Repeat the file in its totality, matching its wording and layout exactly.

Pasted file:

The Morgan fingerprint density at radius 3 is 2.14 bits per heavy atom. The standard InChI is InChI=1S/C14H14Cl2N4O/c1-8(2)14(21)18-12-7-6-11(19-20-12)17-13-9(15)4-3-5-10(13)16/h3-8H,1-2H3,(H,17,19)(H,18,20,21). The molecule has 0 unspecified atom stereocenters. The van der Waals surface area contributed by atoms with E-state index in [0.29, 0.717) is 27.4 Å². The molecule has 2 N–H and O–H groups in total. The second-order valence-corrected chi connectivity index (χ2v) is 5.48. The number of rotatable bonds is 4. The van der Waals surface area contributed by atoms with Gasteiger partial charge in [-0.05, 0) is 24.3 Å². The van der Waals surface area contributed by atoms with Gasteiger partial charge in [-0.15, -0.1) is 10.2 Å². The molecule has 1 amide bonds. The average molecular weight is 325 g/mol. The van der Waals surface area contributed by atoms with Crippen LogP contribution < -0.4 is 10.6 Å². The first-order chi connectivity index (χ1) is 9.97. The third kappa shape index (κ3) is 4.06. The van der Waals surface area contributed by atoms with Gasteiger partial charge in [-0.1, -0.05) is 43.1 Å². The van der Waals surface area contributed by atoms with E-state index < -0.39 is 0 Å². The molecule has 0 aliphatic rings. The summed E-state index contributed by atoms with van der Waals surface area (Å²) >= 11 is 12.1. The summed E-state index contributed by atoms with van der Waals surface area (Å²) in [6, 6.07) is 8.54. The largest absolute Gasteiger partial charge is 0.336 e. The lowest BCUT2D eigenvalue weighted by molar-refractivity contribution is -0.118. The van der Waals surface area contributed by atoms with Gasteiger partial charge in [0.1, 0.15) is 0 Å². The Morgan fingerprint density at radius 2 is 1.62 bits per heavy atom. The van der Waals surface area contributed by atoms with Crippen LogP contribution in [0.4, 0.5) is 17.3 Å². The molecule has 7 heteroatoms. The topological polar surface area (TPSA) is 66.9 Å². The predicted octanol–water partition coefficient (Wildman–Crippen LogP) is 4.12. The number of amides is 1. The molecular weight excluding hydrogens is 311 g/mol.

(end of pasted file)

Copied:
The Morgan fingerprint density at radius 3 is 2.14 bits per heavy atom. The standard InChI is InChI=1S/C14H14Cl2N4O/c1-8(2)14(21)18-12-7-6-11(19-20-12)17-13-9(15)4-3-5-10(13)16/h3-8H,1-2H3,(H,17,19)(H,18,20,21). The molecule has 0 unspecified atom stereocenters. The van der Waals surface area contributed by atoms with E-state index in [0.29, 0.717) is 27.4 Å². The molecule has 2 N–H and O–H groups in total. The second-order valence-corrected chi connectivity index (χ2v) is 5.48. The number of rotatable bonds is 4. The van der Waals surface area contributed by atoms with Gasteiger partial charge in [-0.05, 0) is 24.3 Å². The van der Waals surface area contributed by atoms with Gasteiger partial charge in [-0.15, -0.1) is 10.2 Å². The molecule has 1 amide bonds. The average molecular weight is 325 g/mol. The van der Waals surface area contributed by atoms with Crippen LogP contribution < -0.4 is 10.6 Å². The first-order chi connectivity index (χ1) is 9.97. The third kappa shape index (κ3) is 4.06. The van der Waals surface area contributed by atoms with Gasteiger partial charge in [-0.1, -0.05) is 43.1 Å². The van der Waals surface area contributed by atoms with E-state index < -0.39 is 0 Å². The molecule has 0 aliphatic rings. The summed E-state index contributed by atoms with van der Waals surface area (Å²) >= 11 is 12.1. The summed E-state index contributed by atoms with van der Waals surface area (Å²) in [6, 6.07) is 8.54. The largest absolute Gasteiger partial charge is 0.336 e. The lowest BCUT2D eigenvalue weighted by molar-refractivity contribution is -0.118. The van der Waals surface area contributed by atoms with Gasteiger partial charge in [0.1, 0.15) is 0 Å². The Morgan fingerprint density at radius 2 is 1.62 bits per heavy atom. The van der Waals surface area contributed by atoms with Crippen LogP contribution in [0.4, 0.5) is 17.3 Å². The molecule has 7 heteroatoms. The topological polar surface area (TPSA) is 66.9 Å². The predicted octanol–water partition coefficient (Wildman–Crippen LogP) is 4.12. The number of amides is 1. The molecular weight excluding hydrogens is 311 g/mol.